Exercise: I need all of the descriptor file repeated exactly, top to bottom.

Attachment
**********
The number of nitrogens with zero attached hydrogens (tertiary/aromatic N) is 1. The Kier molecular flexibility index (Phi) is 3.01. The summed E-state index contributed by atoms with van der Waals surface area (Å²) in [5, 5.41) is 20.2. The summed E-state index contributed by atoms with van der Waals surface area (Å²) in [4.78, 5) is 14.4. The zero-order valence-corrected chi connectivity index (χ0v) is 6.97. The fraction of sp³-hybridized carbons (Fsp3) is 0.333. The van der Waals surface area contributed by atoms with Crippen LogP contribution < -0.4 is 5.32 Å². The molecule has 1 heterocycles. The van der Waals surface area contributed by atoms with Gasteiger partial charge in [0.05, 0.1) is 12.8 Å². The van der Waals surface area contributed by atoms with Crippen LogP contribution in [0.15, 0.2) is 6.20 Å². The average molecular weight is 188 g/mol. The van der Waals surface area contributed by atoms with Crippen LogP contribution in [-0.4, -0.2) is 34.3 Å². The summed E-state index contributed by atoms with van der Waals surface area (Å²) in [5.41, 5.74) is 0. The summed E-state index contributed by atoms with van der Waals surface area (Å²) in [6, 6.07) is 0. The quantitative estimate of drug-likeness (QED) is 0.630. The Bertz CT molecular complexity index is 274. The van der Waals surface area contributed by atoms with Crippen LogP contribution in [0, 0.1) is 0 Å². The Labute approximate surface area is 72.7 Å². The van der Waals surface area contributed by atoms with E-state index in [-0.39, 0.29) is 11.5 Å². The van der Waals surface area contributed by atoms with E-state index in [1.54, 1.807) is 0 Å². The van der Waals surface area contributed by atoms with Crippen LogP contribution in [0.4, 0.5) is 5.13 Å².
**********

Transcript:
The number of nitrogens with zero attached hydrogens (tertiary/aromatic N) is 1. The Kier molecular flexibility index (Phi) is 3.01. The summed E-state index contributed by atoms with van der Waals surface area (Å²) in [5, 5.41) is 20.2. The summed E-state index contributed by atoms with van der Waals surface area (Å²) in [4.78, 5) is 14.4. The zero-order valence-corrected chi connectivity index (χ0v) is 6.97. The fraction of sp³-hybridized carbons (Fsp3) is 0.333. The van der Waals surface area contributed by atoms with Crippen LogP contribution < -0.4 is 5.32 Å². The molecule has 1 heterocycles. The van der Waals surface area contributed by atoms with Gasteiger partial charge in [0.05, 0.1) is 12.8 Å². The van der Waals surface area contributed by atoms with Crippen LogP contribution in [0.15, 0.2) is 6.20 Å². The average molecular weight is 188 g/mol. The van der Waals surface area contributed by atoms with Crippen LogP contribution in [-0.4, -0.2) is 34.3 Å². The summed E-state index contributed by atoms with van der Waals surface area (Å²) in [5.41, 5.74) is 0. The summed E-state index contributed by atoms with van der Waals surface area (Å²) in [6, 6.07) is 0. The quantitative estimate of drug-likeness (QED) is 0.630. The Bertz CT molecular complexity index is 274. The van der Waals surface area contributed by atoms with Crippen LogP contribution in [0, 0.1) is 0 Å². The Labute approximate surface area is 72.7 Å². The van der Waals surface area contributed by atoms with E-state index in [-0.39, 0.29) is 11.5 Å². The van der Waals surface area contributed by atoms with E-state index in [1.54, 1.807) is 0 Å². The van der Waals surface area contributed by atoms with Crippen LogP contribution in [0.4, 0.5) is 5.13 Å².